We all get stressed from time to time. A certain amount of stress can be useful but if you feel constantly overwhelmed this can lead to health problems. This article will look at the causes of stress and provide some tips on how to increase your resilience.
You probably know the feeling of being stressed out all too well. Your breathing quickens, your heart starts to pound, your mouth feels dry, your muscles feel tense, your hands feel cold yet sweaty.
Situations we find stressful can vary widely from person to person as some of us are more susceptible to the effects of stress than others.
These situations trigger the release of stress hormones that are responsible for the way you feel when stressed. This is called the stress response, or the fight or-flight response.
The term fight or flight was first used by American physiologist Walter Bradford Cannon back in the early 1900s. It describes the body's automatic response to danger which is thought to have evolved as a way of helping humans react quickly to life-threatening situations.
This response is triggered so fast you won't have time to think about it. Here's how it works:
In the presence of danger, the eyes and/or ears send information to the area of the brain involved in emotional processing, called the amygdala. The amygdala sends a distress signal to a tiny area at the base of the brain called the hypothalamus, which communicates with the body via the nervous system.
The hypothalamus activates the part of the nervous system called the sympathetic nervous system. This then sends signals to the adrenal glands, which respond by producing hormones including adrenaline, norepinephrine and cortisol into the bloodstream. As these hormones circulate through the body they bring about a range of physiological changes, such as:
If the brain perceives the threat as ongoing the hypothalamus releases more hormones. These act on the adrenal glands, making them release more cortisol and leaving the body in a continued high state of alertness.
When the brain perceives the threat as having passed, cortisol levels fall and the hypothalamus activates the parasympathetic nervous system, which dampens the stress response.
Though the threats we encounter these days are usually very different from those faced by our prehistoric ancestors, the stress response is still useful as it boosts our awareness in stressful situations and helps us cope with emergencies.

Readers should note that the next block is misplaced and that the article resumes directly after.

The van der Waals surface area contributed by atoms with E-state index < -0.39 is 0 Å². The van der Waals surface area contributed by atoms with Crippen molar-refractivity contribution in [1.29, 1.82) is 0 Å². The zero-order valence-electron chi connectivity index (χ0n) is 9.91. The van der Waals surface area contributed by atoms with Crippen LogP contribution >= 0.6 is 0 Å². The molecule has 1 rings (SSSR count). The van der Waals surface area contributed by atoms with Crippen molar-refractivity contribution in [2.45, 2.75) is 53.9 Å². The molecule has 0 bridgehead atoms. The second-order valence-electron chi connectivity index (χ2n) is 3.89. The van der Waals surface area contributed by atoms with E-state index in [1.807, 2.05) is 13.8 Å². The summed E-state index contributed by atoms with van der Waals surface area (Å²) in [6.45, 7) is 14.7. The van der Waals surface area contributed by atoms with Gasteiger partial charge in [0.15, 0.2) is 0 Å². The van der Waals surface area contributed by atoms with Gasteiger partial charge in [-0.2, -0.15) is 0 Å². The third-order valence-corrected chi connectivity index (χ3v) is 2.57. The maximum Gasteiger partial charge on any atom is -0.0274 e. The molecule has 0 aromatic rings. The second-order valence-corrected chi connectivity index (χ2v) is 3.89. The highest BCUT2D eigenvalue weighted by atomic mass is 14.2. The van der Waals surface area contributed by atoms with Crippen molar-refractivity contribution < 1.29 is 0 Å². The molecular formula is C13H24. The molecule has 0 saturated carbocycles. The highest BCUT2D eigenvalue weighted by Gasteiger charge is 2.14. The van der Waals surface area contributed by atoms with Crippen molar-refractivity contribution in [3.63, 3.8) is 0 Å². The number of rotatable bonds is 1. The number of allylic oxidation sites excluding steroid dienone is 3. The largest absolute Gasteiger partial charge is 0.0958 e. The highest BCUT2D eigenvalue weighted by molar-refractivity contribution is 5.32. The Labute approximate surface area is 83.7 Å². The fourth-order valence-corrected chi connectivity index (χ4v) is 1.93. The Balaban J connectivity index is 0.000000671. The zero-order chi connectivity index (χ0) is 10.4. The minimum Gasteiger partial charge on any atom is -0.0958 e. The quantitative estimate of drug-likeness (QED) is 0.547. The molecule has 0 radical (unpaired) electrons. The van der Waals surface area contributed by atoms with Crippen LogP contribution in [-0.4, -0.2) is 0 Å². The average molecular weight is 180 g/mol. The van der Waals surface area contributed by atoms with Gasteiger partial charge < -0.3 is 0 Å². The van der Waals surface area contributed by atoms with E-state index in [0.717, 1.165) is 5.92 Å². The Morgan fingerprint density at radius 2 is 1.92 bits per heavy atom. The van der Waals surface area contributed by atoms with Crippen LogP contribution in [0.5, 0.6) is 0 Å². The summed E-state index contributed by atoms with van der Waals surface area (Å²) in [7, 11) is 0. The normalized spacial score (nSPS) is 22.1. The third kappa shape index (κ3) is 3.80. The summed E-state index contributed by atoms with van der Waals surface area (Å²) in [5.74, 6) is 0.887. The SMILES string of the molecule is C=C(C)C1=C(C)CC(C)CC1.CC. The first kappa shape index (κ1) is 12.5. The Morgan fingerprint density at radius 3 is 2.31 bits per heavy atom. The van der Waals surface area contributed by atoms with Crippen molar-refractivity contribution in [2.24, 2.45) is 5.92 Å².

If your fight-or-flight response is triggered too often and for too long, the constant release of stress hormones in your body can lead to one or more of the health problems associated with chronic stress. These include digestive issues, impaired resistance to colds and other infections, heart disease, sleep difficulties, weight gain, anxiety and depression.
While it's unlikely you'll be able to remove stress from your life entirely, there are steps you can take care of your physical and emotional wellbeing. Try to make your lifestyle as healthy as possible by:
Eat a healthy balanced diet. Have at least five portions of fruit and vegetables every day and try to limit how much sugar you eat.
Getting a good night's sleep (read our Good sleep guide for pointers).
Try yoga, meditation, deep breathing or whatever helps you feel calm. Our guide to Beginners Yoga can help you get started and also includes a breathing practice you can try.
Taking regular exercise can help reduce the build-up of stress hormones in the body.
Increasing your resilience can help you to cope with stressful situations. Learn how to be more resilient by reading our article Resilience: staying calm in difficult times.
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